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SAN DIEGO—When Gerry Crispin, SPHR, co-founder of CareerXroads, asked attendees at his April 28, 2015, morning session on recruiting practices if anyone had a world-class candidate experience to brag about, no one raised their hand.
Data increasingly shows that “how we treat candidates is a compelling business requirement,” Crispin responded, at the Society for Human Resource Management’s 2015 Talent Management Conference & Exposition.
There is a cost to candidate resentment, he asserted. Crispin defined candidates as anyone who has expressed any interest or affinity with your company. Most people who apply for a job will not get the job, but the questions are: Will they try again, will they refer others to apply and what will they say about their experience with the company?
“Candidates have an expectation of how they should be treated,” Crispin said. “Today, we can measure the impacts of turning down people poorly [as] opposed to turning people down well. If that has an impact on your business and bottom line, perhaps you have a case for thinking about taking that information and investing in a recruiting process so that more people are positive—even though they were turned down—in what has been provided for them.”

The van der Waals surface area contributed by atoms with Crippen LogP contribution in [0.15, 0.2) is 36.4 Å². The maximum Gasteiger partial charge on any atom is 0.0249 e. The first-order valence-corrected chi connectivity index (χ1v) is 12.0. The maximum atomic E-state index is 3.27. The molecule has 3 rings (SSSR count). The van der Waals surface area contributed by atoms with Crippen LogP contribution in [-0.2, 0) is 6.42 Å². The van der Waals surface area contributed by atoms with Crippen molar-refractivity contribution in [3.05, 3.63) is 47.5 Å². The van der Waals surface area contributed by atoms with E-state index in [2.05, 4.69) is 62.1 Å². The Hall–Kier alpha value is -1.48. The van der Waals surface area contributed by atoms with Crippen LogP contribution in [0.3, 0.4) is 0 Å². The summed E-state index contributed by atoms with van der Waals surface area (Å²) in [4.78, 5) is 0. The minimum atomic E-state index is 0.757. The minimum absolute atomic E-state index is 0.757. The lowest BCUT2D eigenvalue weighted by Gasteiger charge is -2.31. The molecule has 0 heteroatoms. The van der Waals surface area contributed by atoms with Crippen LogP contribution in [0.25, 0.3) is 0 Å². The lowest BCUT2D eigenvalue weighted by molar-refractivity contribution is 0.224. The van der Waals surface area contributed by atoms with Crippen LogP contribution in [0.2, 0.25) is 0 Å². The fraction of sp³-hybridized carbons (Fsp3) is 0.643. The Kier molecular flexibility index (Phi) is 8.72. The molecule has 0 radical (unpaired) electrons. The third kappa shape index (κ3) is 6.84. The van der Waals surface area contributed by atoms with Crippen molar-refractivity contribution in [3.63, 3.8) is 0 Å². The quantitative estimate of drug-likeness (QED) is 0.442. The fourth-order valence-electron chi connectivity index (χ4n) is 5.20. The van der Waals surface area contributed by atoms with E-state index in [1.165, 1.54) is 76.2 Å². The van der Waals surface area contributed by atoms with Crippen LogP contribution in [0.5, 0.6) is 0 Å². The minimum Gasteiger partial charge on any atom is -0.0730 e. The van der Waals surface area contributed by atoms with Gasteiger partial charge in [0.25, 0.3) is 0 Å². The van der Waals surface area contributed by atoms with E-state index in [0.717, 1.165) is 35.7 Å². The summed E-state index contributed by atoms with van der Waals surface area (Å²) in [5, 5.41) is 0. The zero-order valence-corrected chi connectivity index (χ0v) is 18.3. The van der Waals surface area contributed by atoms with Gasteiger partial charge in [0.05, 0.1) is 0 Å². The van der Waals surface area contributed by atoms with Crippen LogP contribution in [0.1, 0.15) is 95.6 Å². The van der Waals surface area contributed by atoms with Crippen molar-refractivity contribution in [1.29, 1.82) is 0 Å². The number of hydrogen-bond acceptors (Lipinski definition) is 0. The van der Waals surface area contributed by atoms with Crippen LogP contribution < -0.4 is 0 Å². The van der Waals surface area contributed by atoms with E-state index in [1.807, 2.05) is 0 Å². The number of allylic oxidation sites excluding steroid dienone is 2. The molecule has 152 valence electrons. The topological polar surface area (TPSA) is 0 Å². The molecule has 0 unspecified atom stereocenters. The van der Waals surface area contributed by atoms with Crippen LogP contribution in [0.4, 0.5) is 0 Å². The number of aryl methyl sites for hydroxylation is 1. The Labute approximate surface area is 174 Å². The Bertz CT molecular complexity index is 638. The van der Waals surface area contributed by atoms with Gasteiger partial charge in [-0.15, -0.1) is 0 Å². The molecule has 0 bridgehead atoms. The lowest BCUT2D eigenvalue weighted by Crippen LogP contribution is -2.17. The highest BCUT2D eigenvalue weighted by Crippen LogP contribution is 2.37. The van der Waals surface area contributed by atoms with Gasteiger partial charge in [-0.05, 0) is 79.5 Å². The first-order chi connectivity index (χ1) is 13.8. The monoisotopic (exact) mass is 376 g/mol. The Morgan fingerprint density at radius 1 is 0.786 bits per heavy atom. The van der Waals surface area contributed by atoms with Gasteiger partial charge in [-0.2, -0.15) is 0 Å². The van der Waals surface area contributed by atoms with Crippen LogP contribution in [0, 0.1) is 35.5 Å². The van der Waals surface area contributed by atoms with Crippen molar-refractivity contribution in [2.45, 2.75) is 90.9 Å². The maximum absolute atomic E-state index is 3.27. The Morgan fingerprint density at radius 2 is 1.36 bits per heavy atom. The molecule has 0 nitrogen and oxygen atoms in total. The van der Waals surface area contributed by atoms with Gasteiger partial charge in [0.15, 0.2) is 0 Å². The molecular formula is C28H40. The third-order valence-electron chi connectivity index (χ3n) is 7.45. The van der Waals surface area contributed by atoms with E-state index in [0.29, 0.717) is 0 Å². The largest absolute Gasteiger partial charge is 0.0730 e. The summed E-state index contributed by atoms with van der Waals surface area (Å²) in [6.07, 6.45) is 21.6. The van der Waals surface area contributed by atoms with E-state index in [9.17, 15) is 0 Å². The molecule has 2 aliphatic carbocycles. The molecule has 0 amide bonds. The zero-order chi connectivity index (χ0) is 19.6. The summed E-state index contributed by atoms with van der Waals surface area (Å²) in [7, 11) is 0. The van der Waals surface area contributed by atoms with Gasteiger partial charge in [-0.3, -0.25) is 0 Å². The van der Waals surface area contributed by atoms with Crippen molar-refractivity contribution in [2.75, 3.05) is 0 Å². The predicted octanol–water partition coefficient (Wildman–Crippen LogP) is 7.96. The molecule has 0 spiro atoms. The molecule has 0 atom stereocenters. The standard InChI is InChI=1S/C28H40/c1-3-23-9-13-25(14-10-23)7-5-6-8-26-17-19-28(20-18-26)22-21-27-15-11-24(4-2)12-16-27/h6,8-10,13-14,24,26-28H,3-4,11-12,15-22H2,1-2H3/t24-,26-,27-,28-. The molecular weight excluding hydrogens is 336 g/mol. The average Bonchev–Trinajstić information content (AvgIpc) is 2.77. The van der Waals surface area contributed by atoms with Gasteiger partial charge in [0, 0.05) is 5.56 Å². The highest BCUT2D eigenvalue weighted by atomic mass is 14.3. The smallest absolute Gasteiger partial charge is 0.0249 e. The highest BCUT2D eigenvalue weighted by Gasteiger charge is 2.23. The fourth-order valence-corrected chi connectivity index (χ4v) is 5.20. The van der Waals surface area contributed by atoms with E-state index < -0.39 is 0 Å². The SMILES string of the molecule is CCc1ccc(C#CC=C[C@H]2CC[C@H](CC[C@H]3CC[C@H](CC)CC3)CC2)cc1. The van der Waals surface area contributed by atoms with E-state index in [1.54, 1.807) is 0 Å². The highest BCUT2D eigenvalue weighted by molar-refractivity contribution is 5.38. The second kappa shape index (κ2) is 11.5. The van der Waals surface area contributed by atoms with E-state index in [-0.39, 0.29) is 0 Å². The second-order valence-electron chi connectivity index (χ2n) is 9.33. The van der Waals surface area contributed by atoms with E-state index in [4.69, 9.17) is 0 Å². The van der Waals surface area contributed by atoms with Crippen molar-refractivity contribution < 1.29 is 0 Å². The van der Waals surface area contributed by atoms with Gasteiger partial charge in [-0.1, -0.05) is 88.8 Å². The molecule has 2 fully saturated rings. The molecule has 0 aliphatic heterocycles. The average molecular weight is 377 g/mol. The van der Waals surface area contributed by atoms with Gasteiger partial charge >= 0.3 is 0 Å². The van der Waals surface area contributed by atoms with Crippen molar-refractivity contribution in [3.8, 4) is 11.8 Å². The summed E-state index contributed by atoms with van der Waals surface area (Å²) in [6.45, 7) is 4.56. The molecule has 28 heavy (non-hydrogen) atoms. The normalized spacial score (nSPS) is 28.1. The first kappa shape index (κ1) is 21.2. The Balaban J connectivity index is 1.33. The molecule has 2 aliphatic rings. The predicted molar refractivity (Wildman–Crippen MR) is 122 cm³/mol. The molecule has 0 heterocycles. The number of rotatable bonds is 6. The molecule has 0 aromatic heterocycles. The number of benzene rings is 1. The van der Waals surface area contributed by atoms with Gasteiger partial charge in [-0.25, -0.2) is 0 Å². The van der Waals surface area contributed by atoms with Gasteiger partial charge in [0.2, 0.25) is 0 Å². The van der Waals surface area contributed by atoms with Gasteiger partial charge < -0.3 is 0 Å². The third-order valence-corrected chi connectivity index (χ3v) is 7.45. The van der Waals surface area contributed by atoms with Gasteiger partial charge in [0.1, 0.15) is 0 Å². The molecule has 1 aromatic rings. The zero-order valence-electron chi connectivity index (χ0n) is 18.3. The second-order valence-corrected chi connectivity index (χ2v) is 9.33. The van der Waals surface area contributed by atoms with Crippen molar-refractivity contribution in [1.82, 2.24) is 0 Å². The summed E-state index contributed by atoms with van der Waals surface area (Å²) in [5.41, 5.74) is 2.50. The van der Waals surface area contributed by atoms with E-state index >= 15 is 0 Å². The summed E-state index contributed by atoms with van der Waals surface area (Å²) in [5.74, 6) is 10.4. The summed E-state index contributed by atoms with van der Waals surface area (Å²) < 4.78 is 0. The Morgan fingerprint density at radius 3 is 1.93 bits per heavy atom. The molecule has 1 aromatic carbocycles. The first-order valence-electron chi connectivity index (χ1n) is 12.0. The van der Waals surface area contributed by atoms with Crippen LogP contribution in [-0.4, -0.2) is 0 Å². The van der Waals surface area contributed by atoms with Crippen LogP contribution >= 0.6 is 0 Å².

If you can get candidates, whether you hire them or not, to spread positive word about the company and refer others to apply, you are going to change the game on how recruiting is done, he said.
Crispin presented several case studies for “companies winning the war on this candidate issue.” The candidates who get turned down at these companies still love the company, he said.
NBC Universal handles candidates’ questions by hosting regularly scheduled chat rooms. NBC brings hiring managers and recruiters into the online chats to answer questions about the company. Recruiters at companies that do this are empowered to openly and honestly answer every question that is asked, Crispin said.
Pacific Northwest National Laboratory makes promises about the experience candidates will have in advance. The lab pledges to applicants that when applying to Pacific Northwest, candidates will encounter a user-friendly online system to search for jobs and will receive clear job announcements, quick and informed responses to questions about the hiring process, a prompt e-mail acknowledgement that the application has been received, and a timely decision-making process.
“Only a couple of companies in the United States set expectations like this,” Crispin said.
According to Crispin, Capital One is “the most extraordinary company in the U.S. right now in terms of measuring candidate experience, and receives the highest rating among the hundreds of companies we’ve measured in candidate experience.”
The financial services company launched the most comprehensive metrics effort on the issue to date in 2012. Every person who applies is asked a series of questions about their treatment. About 10,000 people are queried a month, with 50-80 percent response rates. The ratings are sliced and diced by location, level, function and recruiter. And recruiters are stack-ranked based on weekly analytics.